Idaho Man to SCOTUS: Using My Social Security Number Violates My Christian Faith September 1, 2019

Idaho Man to SCOTUS: Using My Social Security Number Violates My Christian Faith

Anyone who wants to work as an independent contractor in Idaho has to be registered in the state. That involves giving the government some contact information, proof of insurance, a “self-certification of good standing,” and your social security number.

For most people, this isn’t a problem. For George Ricks, it’s a dealbreaker.

That’s because he’s a Christian who interprets Revelation 13:16-18 to mean you shouldn’t participate in any government-run identification system… which means he will not hand over his social security number. (These are also the verses that suggest 666 is the mark of the beast.)

He offered the state his birth certificate instead, but they said it wasn’t an acceptable substitute. That meant he couldn’t be hired as a construction worker, which meant he missed out on a lot of money.

Do his religious beliefs make any sense? Of course not. They’re crazy. Even other Christians would agree.

Does that matter to the courts? Nope. As long as your beliefs are sincerely held, then that counts. (It’s the same rule that allows people to get away with wearing strainers on their heads by calling themselves Pastafarians.)

But in Idaho, where Ricks sued, the courts said the state’s requirements were neutral — none of the requests they made were discriminatory in any way — so judges didn’t care that Ricks said they were in violation of his faith.

That’s why he’s now making his case to the U.S. Supreme Court. His lawyers say a religious exemption is warranted under the law.

providing religious exemptions to dissenters does not loose anarchy upon the world, but is instead a workable solution for a religiously pluralistic nation. The experience of the federal Religious Freedom Restoration Act, state RFRAs and constitutional protections, and the federal Religious Land Use and Institutionalized Persons Act shows that governments can usually accommodate religious minorities; they just have to try.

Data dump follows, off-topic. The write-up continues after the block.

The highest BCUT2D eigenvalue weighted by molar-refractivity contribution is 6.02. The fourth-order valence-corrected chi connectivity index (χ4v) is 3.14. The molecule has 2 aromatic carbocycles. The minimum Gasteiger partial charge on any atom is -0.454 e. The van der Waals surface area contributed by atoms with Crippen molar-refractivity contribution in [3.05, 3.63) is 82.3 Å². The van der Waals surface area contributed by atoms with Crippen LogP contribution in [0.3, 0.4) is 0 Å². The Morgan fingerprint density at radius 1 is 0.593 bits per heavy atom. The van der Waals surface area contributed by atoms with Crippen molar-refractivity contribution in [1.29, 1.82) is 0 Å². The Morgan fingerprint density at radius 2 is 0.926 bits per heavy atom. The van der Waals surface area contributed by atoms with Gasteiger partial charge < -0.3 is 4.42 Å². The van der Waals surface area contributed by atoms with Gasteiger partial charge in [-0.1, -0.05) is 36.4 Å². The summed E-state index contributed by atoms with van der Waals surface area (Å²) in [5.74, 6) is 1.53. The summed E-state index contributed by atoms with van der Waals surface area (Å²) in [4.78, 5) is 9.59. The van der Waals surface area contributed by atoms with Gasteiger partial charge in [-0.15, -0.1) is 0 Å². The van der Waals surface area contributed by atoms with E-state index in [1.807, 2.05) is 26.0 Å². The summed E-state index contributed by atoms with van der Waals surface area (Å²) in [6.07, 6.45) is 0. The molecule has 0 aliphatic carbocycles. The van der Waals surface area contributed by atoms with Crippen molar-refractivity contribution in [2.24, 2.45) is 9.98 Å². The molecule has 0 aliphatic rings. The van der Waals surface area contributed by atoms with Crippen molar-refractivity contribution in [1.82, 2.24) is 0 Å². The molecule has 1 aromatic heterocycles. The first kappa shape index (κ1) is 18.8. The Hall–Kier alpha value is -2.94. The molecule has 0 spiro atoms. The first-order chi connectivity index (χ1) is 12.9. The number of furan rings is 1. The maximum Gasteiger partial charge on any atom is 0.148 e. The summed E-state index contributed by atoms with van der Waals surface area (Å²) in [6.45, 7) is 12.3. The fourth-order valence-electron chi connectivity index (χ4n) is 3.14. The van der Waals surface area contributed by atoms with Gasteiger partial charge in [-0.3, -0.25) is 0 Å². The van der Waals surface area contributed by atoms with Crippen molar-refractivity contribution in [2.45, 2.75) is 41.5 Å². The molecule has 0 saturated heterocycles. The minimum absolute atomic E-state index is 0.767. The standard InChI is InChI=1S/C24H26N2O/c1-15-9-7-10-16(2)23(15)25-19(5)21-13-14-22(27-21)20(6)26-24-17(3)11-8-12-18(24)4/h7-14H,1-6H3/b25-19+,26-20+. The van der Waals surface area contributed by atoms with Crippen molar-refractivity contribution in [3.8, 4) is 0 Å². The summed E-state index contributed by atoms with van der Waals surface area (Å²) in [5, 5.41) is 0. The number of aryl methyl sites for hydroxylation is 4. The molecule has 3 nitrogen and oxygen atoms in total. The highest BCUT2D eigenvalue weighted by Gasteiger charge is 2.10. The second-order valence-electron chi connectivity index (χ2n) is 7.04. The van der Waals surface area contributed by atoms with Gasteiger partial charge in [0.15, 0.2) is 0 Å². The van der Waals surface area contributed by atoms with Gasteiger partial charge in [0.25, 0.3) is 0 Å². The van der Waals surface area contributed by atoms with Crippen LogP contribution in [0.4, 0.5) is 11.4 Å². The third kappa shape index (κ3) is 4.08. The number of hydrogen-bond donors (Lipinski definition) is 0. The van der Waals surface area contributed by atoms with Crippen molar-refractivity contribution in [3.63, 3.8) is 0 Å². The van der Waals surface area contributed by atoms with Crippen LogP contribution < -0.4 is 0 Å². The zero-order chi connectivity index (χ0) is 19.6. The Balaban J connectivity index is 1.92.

It’s not likely that the Supreme Court will take up this case since what happened in Idaho wasn’t legally controversial. But it’s disturbing that someone could, in all seriousness, make up any kind of rule based on a flimsy interpretation of bad scripture and demand to be taken seriously.

Saying that a belief is part of your religion shouldn’t be a loophole for everything. And yet that’s what Ricks’ attorneys want. They say this is hardly a burden on the government, and that may well be true, but they’re really arguing for the courts to lend credence to faith-based insanity. Anything goes, as long as you say it involves your God. It’s a horrible way to create precedent.

Perhaps the upside here is that the more these people use “religious freedom” as their workaround for whatever rules they want (even if it involves Christian business owners discriminating against their customers), the less seriously society will take it. At some point “religious freedom” will become as useless a phrase as “thoughts and prayers,” all because certain people toss it out at every opportunity.

There’s no reason for the Supreme Court to step in here. This case is a waste of everyone’s time. Ricks wants special treatment because he’s Christian even though the current law in Idaho applies to everyone equally. There’s no anti-Christian motive in asking for contractors’ basic information, and no one should be allowed to claim otherwise just because the voices in his head say so.

(Image via Shutterstock. Thanks to Brian for the link)


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